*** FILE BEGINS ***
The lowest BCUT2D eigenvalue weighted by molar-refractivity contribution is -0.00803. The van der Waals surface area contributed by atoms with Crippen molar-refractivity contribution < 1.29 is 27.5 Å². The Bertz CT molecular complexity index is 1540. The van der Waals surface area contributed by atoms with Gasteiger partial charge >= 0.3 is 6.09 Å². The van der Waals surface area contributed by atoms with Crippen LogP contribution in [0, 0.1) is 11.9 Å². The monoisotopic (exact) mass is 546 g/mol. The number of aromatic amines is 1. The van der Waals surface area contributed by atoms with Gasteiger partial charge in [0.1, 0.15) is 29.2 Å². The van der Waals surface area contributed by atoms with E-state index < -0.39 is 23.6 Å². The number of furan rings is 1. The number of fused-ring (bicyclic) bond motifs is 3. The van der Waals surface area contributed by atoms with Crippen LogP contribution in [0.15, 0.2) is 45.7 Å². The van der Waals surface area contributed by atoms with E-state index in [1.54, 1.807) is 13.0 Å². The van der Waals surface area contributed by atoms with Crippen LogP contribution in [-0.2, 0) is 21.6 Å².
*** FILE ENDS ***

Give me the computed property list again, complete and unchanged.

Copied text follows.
The lowest BCUT2D eigenvalue weighted by molar-refractivity contribution is -0.00803. The van der Waals surface area contributed by atoms with Crippen molar-refractivity contribution < 1.29 is 27.5 Å². The Bertz CT molecular complexity index is 1540. The van der Waals surface area contributed by atoms with Gasteiger partial charge >= 0.3 is 6.09 Å². The van der Waals surface area contributed by atoms with Crippen LogP contribution in [0, 0.1) is 11.9 Å². The monoisotopic (exact) mass is 546 g/mol. The number of aromatic amines is 1. The van der Waals surface area contributed by atoms with Gasteiger partial charge in [0.1, 0.15) is 29.2 Å². The van der Waals surface area contributed by atoms with E-state index < -0.39 is 23.6 Å². The number of furan rings is 1. The number of fused-ring (bicyclic) bond motifs is 3. The van der Waals surface area contributed by atoms with Crippen LogP contribution in [0.15, 0.2) is 45.7 Å². The van der Waals surface area contributed by atoms with E-state index in [1.54, 1.807) is 13.0 Å². The van der Waals surface area contributed by atoms with Crippen LogP contribution in [-0.2, 0) is 21.6 Å².